# Tutorial: General information on geodesics

## General information on geodesics

### Introduction

Consider a ellipsoid of revolution with equatorial radius a, polar semi-axis b, and flattening f = (ab)/a . Points on the surface of the ellipsoid are characterized by their latitude φ and longitude λ. (Note that latitude here means the geographical latitude, the angle between the normal to the ellipsoid and the equatorial plane).

The shortest path between two points on the ellipsoid at (φ1, λ1) and (φ2, λ2) is called the geodesic. Its length is s12 and the geodesic from point 1 to point 2 has forward azimuths α1 and α2 at the two end points. In this figure, we have λ12 = λ2 − λ1.

A geodesic can be extended indefinitely by requiring that any sufficiently small segment is a shortest path; geodesics are also the straightest curves on the surface.

Traditionally two geodesic problems are considered:

• the direct problem — given φ1, λ1, α1, s12, determine φ2, λ2, and α2; this is solved by Geodesic.Direct.

• the inverse problem — given φ1, λ1, φ2, λ2, determine s12, α1, and α2; this is solved by Geodesic.Inverse.

The routines also calculate several other quantities of interest

• S12 is the area between the geodesic from point 1 to point 2 and the equator; i.e., it is the area, measured counter-clockwise, of the quadrilateral with corners (φ11), (0,λ1), (0,λ2), and (φ22). It is given in meters2.
• m12, the reduced length of the geodesic is defined such that if the initial azimuth is perturbed by dα1 (radians) then the second point is displaced by m12 dα1 in the direction perpendicular to the geodesic. m12 is given in meters. On a curved surface the reduced length obeys a symmetry relation, m12 + m21 = 0. On a flat surface, we have m12 = s12.
• M12 and M21 are geodesic scales. If two geodesics are parallel at point 1 and separated by a small distance dt, then they are separated by a distance M12 dt at point 2. M21 is defined similarly (with the geodesics being parallel to one another at point 2). M12 and M21 are dimensionless quantities. On a flat surface, we have M12 = M21 = 1.
• σ12 is the arc length on the auxiliary sphere. This is a construct for converting the problem to one in spherical trigonometry. The spherical arc length from one equator crossing to the next is always 180°.

If points 1, 2, and 3 lie on a single geodesic, then the following addition rules hold:

• s13 = s12 + s23
• σ13 = σ12 + σ23
• S13 = S12 + S23
• m13 = m12M23 + m23M21
• M13 = M12M23 − (1 − M12M21) m23/m12
• M31 = M32M21 − (1 − M23M32) m12/m23

### Multiple shortest geodesics

The shortest distance found by solving the inverse problem is (obviously) uniquely defined. However, in a few special cases there are multiple azimuths which yield the same shortest distance. Here is a catalog of those cases:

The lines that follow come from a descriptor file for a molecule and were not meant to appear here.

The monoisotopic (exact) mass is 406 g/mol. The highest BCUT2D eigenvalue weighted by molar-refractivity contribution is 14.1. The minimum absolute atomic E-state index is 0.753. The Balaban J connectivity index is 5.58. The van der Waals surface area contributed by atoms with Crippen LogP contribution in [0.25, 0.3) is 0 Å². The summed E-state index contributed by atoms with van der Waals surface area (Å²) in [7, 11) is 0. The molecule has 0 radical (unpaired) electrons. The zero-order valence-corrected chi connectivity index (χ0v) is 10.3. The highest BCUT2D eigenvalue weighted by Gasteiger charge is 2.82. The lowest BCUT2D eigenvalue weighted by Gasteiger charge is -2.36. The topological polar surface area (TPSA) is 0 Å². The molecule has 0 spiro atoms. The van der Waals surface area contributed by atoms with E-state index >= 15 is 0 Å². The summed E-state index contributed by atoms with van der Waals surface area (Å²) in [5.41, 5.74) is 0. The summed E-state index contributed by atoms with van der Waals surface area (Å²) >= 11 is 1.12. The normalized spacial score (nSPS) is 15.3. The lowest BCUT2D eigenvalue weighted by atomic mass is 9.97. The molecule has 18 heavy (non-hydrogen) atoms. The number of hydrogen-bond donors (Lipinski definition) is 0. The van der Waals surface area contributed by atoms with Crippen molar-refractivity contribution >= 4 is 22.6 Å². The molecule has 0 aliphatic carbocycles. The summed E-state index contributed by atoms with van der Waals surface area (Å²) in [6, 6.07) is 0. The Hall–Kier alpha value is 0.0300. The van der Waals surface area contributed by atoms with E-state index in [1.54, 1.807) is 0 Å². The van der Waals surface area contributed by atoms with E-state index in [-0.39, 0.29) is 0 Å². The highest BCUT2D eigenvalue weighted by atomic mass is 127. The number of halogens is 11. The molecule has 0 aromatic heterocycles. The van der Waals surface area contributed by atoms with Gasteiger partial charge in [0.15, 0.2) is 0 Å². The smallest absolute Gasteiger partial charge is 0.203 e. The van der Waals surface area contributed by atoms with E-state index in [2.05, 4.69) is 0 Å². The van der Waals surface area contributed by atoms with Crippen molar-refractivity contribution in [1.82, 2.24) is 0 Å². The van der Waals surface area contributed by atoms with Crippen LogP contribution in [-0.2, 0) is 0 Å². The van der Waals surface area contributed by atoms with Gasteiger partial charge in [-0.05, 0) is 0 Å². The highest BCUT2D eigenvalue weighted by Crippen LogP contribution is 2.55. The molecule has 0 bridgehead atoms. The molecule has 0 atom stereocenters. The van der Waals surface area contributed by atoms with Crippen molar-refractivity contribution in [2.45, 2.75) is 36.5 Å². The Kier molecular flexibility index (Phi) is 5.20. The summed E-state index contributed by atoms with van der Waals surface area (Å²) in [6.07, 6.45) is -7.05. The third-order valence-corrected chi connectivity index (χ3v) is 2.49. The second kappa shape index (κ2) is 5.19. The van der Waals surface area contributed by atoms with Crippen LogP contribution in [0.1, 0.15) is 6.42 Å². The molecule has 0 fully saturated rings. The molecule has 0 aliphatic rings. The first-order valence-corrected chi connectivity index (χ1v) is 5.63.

• φ1 = −φ2 (with neither point at a pole). If α1 = α2, the geodesic is unique. Otherwise there are two geodesics and the second one is obtained by setting [α12] ← [α21], [M12,M21] ← [M21,M12], S12 ← −S12. (This occurs when the longitude difference is near ±180° for oblate ellipsoids.)
• λ2 = λ1 ± 180° (with neither point at a pole). If α1 = 0° or ±180°, the geodesic is unique. Otherwise there are two geodesics and the second one is obtained by setting [α12] ← [−α1,−α2], S12 ← −S12. (This occurs when φ2 is near −φ1 for prolate ellipsoids.)
• Points 1 and 2 at opposite poles. There are infinitely many geodesics which can be generated by setting [α12] ← [α12] + [δ,−δ], for arbitrary δ. (For spheres, this prescription applies when points 1 and 2 are antipodal.)
• s12 = 0 (coincident points). There are infinitely many geodesics which can be generated by setting [α12] ← [α12] + [δ,δ], for arbitrary δ.

### Background

The algorithms implemented by this package are given in Karney (2013) and are based on Bessel (1825) and Helmert (1880); the algorithm for areas is based on Danielsen (1989). These improve on the work of Vincenty (1975) in the following respects:

• The results are accurate to round-off for terrestrial ellipsoids (the error in the distance is less then 15 nanometers, compared to 0.1 mm for Vincenty).
• The solution of the inverse problem is always found. (Vincenty's method fails to converge for nearly antipodal points.)
• The routines calculate differential and integral properties of a geodesic. This allows, for example, the area of a geodesic polygon to be computed.